Professor Emeritus L. Pearce Williams Dies at 87 Print E-mail
Tuesday, 10 February 2015


Cornellians are mourning the passing of L. Pearce Williams ’48, PhD ’52, a legendary professor who left his mark on generations of students. Williams, who taught on the Hill from 1960 until his retirement in 1994, died in Ithaca on February 8 at age eighty-seven. “A tall and imposing figure,” notes his official obituary, “he reveled in the teaching of both the history of science and the history of Western civilization, and enjoyed giving his presentation, ‘The Notorious Note-Taking Lecture,’ to students entering the University.”

As one former student—CAM Assistant Editor Shelley Stuart ’91, who took his Intro to Western Civilization course [HIST 151] as a senior— recalls: “He was a formidable instructor who challenged all of us to write better, and think deeper. HIST 151 was just as much about learning how to write grammar as it was about the history of Western civilization. I rediscovered a love of wordsmithing under Professor Williams’s red pen.”

Williams is survived by his wife of sixty-five years, Sylvia Alessandrini Williams ’49, four children (David Williams ’75, PhD ’94, Alison Williams Lewin ’78, PhD ’91, Adam Williams ’82, BS ’84, and Sarah Williams Bonnefoi ’87), and nine grandchildren. A memorial service is planned for later in the year.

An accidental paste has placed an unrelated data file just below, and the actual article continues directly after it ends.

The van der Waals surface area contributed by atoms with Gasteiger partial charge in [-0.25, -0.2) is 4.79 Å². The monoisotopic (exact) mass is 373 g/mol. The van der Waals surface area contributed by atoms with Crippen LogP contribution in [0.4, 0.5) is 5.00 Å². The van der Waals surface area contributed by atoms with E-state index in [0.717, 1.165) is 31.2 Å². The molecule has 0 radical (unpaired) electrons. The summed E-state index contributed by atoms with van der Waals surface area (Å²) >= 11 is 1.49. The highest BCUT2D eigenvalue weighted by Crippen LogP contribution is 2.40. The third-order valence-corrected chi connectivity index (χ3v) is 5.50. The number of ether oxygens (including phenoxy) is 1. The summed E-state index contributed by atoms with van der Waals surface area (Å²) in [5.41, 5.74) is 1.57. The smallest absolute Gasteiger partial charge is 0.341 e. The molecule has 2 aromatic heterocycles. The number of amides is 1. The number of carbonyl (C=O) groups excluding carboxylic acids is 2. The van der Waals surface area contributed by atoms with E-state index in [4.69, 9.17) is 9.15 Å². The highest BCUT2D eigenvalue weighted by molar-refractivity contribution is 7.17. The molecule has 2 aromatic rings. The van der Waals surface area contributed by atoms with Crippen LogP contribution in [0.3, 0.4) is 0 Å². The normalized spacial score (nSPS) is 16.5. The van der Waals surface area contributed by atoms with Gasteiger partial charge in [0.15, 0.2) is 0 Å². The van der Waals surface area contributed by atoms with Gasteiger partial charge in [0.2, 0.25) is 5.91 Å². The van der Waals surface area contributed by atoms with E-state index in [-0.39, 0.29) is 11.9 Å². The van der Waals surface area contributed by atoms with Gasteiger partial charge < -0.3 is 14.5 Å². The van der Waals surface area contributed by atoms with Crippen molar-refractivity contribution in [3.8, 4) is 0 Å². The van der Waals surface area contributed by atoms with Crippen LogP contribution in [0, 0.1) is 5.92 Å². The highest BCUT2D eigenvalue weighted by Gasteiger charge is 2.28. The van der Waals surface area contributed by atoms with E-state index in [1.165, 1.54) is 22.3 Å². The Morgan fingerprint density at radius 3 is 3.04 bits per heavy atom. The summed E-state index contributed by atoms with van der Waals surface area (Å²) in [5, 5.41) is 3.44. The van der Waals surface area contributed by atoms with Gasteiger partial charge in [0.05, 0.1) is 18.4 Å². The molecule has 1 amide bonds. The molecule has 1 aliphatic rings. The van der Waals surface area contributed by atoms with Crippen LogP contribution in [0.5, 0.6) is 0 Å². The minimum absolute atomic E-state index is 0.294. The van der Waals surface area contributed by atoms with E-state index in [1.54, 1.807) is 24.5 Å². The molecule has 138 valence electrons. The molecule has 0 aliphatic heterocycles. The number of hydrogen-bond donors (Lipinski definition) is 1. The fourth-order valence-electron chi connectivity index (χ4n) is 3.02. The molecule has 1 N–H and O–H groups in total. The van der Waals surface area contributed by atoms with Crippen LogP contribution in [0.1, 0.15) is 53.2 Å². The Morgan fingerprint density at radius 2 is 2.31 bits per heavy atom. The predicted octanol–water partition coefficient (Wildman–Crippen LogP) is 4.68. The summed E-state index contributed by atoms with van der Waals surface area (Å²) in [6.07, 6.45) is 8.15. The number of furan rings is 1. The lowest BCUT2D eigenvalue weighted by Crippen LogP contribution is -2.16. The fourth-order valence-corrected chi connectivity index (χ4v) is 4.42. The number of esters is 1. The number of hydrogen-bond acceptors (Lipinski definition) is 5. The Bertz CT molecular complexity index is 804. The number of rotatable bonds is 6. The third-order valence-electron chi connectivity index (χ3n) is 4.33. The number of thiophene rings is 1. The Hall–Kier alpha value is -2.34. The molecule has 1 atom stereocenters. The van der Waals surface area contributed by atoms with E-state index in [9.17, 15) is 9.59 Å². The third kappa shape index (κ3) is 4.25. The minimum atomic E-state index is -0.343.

As Williams’s obituary observes: “He often expressed his opinions on various issues to the Ithaca Journal and the Cornell Daily Sun, gaining him a certain local notoriety, or fame, depending on one's point of view. Pearce's more physical activities included hunting with his beloved Weimeraners, gaining a black belt in karate, playing touch football games with his colleagues and students on Sundays, and wood chopping, a benefit of which was his hours spent by his fireside.”

Verizon Gives $50 Million for Exec Ed Center at CU Tech Print E-mail
Monday, 02 February 2015


Telecom giant Verizon has donated $50 million to create an executive education center at Cornell Tech. The structure—which an announcement described as “a gathering space for the tech community and a place for leveraging the campus’s impact on technology beyond its degree programs”—will be part of the first phase of the Roosevelt Island campus. Construction began in January; some buildings will open in summer 2017, with the executive ed center completed later, the University says.

“Our donation to Cornell Tech is an investment in the future and fits perfectly with our mission to use communications technologies to solve big challenges and make people’s lives better,” says Verizon Chairman and CEO Lowell McAdam ’76. “The Verizon Executive Education Center will be a magnet for developers, entrepreneurs, educators, and innovators across all industries, building on the great talent and creativity we already have in the tech sector here in New York City.”

The first phase of Cornell Tech will also include an academic building, a corporate co-location center, and a residence for faculty, staff, and students. The campus is ultimately planned to comprise twelve acres, with capacity for 2,000 students.